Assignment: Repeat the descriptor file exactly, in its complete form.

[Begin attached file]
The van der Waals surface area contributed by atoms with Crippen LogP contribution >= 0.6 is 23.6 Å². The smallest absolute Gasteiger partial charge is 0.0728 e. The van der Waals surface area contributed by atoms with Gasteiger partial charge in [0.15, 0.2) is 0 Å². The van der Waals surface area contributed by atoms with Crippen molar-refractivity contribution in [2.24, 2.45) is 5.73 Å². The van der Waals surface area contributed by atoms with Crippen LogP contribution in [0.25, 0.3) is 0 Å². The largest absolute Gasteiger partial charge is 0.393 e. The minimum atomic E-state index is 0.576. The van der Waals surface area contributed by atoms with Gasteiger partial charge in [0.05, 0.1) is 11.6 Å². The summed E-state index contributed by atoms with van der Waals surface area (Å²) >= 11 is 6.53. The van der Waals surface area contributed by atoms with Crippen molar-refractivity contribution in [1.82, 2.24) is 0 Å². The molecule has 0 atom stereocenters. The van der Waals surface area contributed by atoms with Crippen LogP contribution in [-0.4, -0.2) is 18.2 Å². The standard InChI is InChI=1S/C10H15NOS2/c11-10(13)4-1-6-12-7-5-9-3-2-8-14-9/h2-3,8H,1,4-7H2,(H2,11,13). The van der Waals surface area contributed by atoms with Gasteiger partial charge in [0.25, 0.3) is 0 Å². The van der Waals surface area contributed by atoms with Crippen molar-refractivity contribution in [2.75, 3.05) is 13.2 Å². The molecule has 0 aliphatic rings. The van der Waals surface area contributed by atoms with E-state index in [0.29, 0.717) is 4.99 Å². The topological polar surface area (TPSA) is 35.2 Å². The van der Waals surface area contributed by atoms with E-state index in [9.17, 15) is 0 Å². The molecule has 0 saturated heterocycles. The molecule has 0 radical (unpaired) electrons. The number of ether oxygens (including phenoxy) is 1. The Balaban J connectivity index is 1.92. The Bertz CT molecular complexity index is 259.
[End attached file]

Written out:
The van der Waals surface area contributed by atoms with Crippen LogP contribution >= 0.6 is 23.6 Å². The smallest absolute Gasteiger partial charge is 0.0728 e. The van der Waals surface area contributed by atoms with Gasteiger partial charge in [0.15, 0.2) is 0 Å². The van der Waals surface area contributed by atoms with Crippen molar-refractivity contribution in [2.24, 2.45) is 5.73 Å². The van der Waals surface area contributed by atoms with Crippen LogP contribution in [0.25, 0.3) is 0 Å². The largest absolute Gasteiger partial charge is 0.393 e. The minimum atomic E-state index is 0.576. The van der Waals surface area contributed by atoms with Gasteiger partial charge in [0.05, 0.1) is 11.6 Å². The summed E-state index contributed by atoms with van der Waals surface area (Å²) >= 11 is 6.53. The van der Waals surface area contributed by atoms with Crippen molar-refractivity contribution in [1.82, 2.24) is 0 Å². The molecule has 0 atom stereocenters. The van der Waals surface area contributed by atoms with Crippen LogP contribution in [-0.4, -0.2) is 18.2 Å². The standard InChI is InChI=1S/C10H15NOS2/c11-10(13)4-1-6-12-7-5-9-3-2-8-14-9/h2-3,8H,1,4-7H2,(H2,11,13). The van der Waals surface area contributed by atoms with Gasteiger partial charge in [0.25, 0.3) is 0 Å². The van der Waals surface area contributed by atoms with Crippen molar-refractivity contribution in [2.75, 3.05) is 13.2 Å². The molecule has 0 aliphatic rings. The van der Waals surface area contributed by atoms with E-state index in [0.29, 0.717) is 4.99 Å². The topological polar surface area (TPSA) is 35.2 Å². The van der Waals surface area contributed by atoms with E-state index in [9.17, 15) is 0 Å². The molecule has 0 saturated heterocycles. The molecule has 0 radical (unpaired) electrons. The number of ether oxygens (including phenoxy) is 1. The Balaban J connectivity index is 1.92. The Bertz CT molecular complexity index is 259.